Beyond the first-tier of quarterbacks in the 2017 NFL Draft class, the evaluation job becomes far more difficult for general managers still looking for a starting QB. While players like Deshone Kizer, Mitch Trubisky and Deshaun Watson are more traditional passers, the next player on this list doesn't fit that mold.
Patrick Mahomes is the most polarizing quarterback in this year's class for many reasons. He’s interesting and fun to watch, but also very scary if he does not find the right fit in the NFL.
QB Patrick Mahomes, Texas Tech (6-2, 225)
When looking at potential fits for the Chicago Bears, Mahomes isn’t your Week 1, “throw him in there and see what happens” type of player, which likely limits him to a second-day selection or a candidate for a team looking to trade back into the end of the first round.
The 21-year-old is a former baseball player and comes from a bloodline where his dad, Patrick Mahomes Sr., also played professional baseball for close to a decade. There are many passes that reflect his baseball background and the sample size is large, as Mahomes was a two-year starter with a lot of throws under his belt (1,349).
Full disclosure: I absolutely love Mahomes but the pros and cons are that of a Jekyll-and-Hyde player. With that in mind, let’s take a closer look into the craziness.
- Arm Talent: The first thing that pops while watching Mahomes on film is his arm. He has the ability to make 60-yard throws with a flick of his wrist. Easily the best arm from a strength standpoint in this class.
- Bloodline: His father was a former Major League Baseball pitcher and while it doesn’t relate directly to football, it’s positive trait, especially for a player looking to make a living out of throwing a ball.
- Athleticism: Mahomes' ability to extend plays with his athleticism and elusiveness is one of his elite traits. Once he’s outside the pocket, his arm becomes a huge factor.
- Physique: He’s not overly tall but a thick build and long limbs give him yet another quality trait.
- Improvements & Development: His completion percentage rose from 56.8 percent in limited role his first year, to 65.7 percent in his final year. When looking for development within college systems, this is a big indicator, much like it was for Dak Prescott.
- Quick Release: While mechanics will be addressed below, his release is solid, which will help his development down the road.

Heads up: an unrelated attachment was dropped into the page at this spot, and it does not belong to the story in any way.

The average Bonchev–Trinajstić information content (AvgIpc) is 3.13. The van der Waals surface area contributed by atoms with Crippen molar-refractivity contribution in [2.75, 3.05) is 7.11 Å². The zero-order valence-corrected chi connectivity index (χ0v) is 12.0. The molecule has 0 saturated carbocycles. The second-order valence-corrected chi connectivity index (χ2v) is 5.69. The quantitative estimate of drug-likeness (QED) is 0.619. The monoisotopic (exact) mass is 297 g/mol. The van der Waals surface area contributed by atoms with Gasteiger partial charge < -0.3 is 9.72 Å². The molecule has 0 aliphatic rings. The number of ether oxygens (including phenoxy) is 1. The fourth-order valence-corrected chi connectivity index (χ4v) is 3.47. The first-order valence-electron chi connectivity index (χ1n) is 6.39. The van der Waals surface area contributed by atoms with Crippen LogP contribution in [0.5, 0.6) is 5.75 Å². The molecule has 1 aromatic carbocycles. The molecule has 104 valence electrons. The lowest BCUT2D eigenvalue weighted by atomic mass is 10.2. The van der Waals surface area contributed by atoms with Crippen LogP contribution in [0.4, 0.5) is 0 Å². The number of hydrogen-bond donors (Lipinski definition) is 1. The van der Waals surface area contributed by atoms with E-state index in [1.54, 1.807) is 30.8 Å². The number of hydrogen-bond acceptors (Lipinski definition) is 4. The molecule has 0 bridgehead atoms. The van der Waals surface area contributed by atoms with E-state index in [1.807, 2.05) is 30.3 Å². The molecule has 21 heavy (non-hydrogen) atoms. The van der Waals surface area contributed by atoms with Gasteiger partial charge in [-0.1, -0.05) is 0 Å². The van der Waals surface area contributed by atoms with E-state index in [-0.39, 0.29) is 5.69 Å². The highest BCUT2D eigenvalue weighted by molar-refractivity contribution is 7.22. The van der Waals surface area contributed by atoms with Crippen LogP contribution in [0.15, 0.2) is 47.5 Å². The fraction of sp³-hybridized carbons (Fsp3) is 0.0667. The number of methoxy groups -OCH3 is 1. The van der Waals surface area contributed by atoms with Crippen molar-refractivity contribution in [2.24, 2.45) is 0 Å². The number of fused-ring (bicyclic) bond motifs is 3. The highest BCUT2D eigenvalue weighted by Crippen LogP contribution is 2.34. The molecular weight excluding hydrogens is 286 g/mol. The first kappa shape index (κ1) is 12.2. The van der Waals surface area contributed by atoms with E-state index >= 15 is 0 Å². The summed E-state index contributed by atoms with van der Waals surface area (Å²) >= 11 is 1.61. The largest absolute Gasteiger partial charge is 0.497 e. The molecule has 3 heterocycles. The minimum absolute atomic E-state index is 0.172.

- Ball Placement/Accuracy: For as chaotic as he is, his ball placement and overall accuracy are in the Trubisky category, which is impressive, all things considered.
- Overall Mechanics: Mechanically, Mahomes is an absolute mess. Think Matthew Stafford coming out of college and multiply it by 10. Poor footwork and a highly inconsistent throwing motion top the list of massive flaws that will need to be coached out of Mahomes.
- Offensive System: Buyer beware on any quarterback coming from an Air-Raid system. While college products usually look great, it doesn’t normally translate well to the NFL-level due to predetermined reads, etc.
- Decision Making: As with most big-armed “gunslingers”, Mahomes' decision-making can often make you scratch your head. Part of it is the system and part of it is simply in his DNA as a passer, which leads most to believe it won’t be easily coached out of him.
- Majority of Snaps in Shotgun: As a byproduct of the Air Raid system, Mahomes took the large majority of his snaps out of shotgun.
Mahomes’ ceiling is arguably the highest of any quarterback prospect since Andrew Luck but it's going to be very difficult to reach his potential without the perfect fit.
Mechanically there’s a lot to work on but make no mistake, there is also a lot more to work with. This will make the overall evaluation for NFL teams difficult because his risk is just as high as his reward.
He has more than enough athletic ability to be a dual-threat signal caller at the next level and while he needs a lot of work, coaches must be mindful not to constrict his playing style. Much like Stafford, he will make a living off the abnormalities in his game.
Many are looking for the next Dak Prescott this year and while it’s not likely they'll find one, Mahomes might have even more upside. In many ways they are similar, particularly in terms of college development, but in terms of playing style and overall ability, they are on the same level.
Ultimately, I don’t see Mahomes as an ideal fit for the Bears simply because trusting Dowell Loggains with a high-risk, high-reward project like this could easily blow up in the team's face. He’d do good to sit behind an experienced veteran in an explosive West Coast offense for a year or two before taking the reigns of an NFL team.
Matthew Stafford (Detroit Lions)